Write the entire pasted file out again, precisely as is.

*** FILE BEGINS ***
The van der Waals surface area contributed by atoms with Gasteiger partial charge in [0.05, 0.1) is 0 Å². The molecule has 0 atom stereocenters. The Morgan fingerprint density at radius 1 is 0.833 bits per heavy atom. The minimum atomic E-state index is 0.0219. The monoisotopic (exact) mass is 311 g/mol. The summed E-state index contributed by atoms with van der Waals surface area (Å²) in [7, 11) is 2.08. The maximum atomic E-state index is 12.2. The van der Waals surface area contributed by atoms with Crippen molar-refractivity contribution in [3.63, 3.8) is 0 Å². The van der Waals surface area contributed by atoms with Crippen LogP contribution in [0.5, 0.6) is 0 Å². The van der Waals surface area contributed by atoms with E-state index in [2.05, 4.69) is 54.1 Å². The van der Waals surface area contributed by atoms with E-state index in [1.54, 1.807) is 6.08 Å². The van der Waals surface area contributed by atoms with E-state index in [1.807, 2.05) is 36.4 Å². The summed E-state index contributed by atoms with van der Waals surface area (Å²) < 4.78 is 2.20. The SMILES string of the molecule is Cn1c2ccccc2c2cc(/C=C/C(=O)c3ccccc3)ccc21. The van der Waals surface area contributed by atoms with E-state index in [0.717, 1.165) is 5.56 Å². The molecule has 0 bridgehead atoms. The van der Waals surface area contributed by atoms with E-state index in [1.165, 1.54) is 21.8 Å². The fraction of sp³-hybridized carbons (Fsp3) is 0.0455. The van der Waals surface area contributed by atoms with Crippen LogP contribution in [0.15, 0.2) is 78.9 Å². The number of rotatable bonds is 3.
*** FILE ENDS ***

The van der Waals surface area contributed by atoms with Gasteiger partial charge in [0.05, 0.1) is 0 Å². The molecule has 0 atom stereocenters. The Morgan fingerprint density at radius 1 is 0.833 bits per heavy atom. The minimum atomic E-state index is 0.0219. The monoisotopic (exact) mass is 311 g/mol. The summed E-state index contributed by atoms with van der Waals surface area (Å²) in [7, 11) is 2.08. The maximum atomic E-state index is 12.2. The van der Waals surface area contributed by atoms with Crippen molar-refractivity contribution in [3.63, 3.8) is 0 Å². The van der Waals surface area contributed by atoms with Crippen LogP contribution in [0.5, 0.6) is 0 Å². The van der Waals surface area contributed by atoms with E-state index in [2.05, 4.69) is 54.1 Å². The van der Waals surface area contributed by atoms with E-state index in [1.54, 1.807) is 6.08 Å². The van der Waals surface area contributed by atoms with E-state index in [1.807, 2.05) is 36.4 Å². The summed E-state index contributed by atoms with van der Waals surface area (Å²) < 4.78 is 2.20. The SMILES string of the molecule is Cn1c2ccccc2c2cc(/C=C/C(=O)c3ccccc3)ccc21. The van der Waals surface area contributed by atoms with E-state index in [0.717, 1.165) is 5.56 Å². The molecule has 0 bridgehead atoms. The van der Waals surface area contributed by atoms with E-state index in [1.165, 1.54) is 21.8 Å². The fraction of sp³-hybridized carbons (Fsp3) is 0.0455. The van der Waals surface area contributed by atoms with Crippen LogP contribution in [0.15, 0.2) is 78.9 Å². The number of rotatable bonds is 3.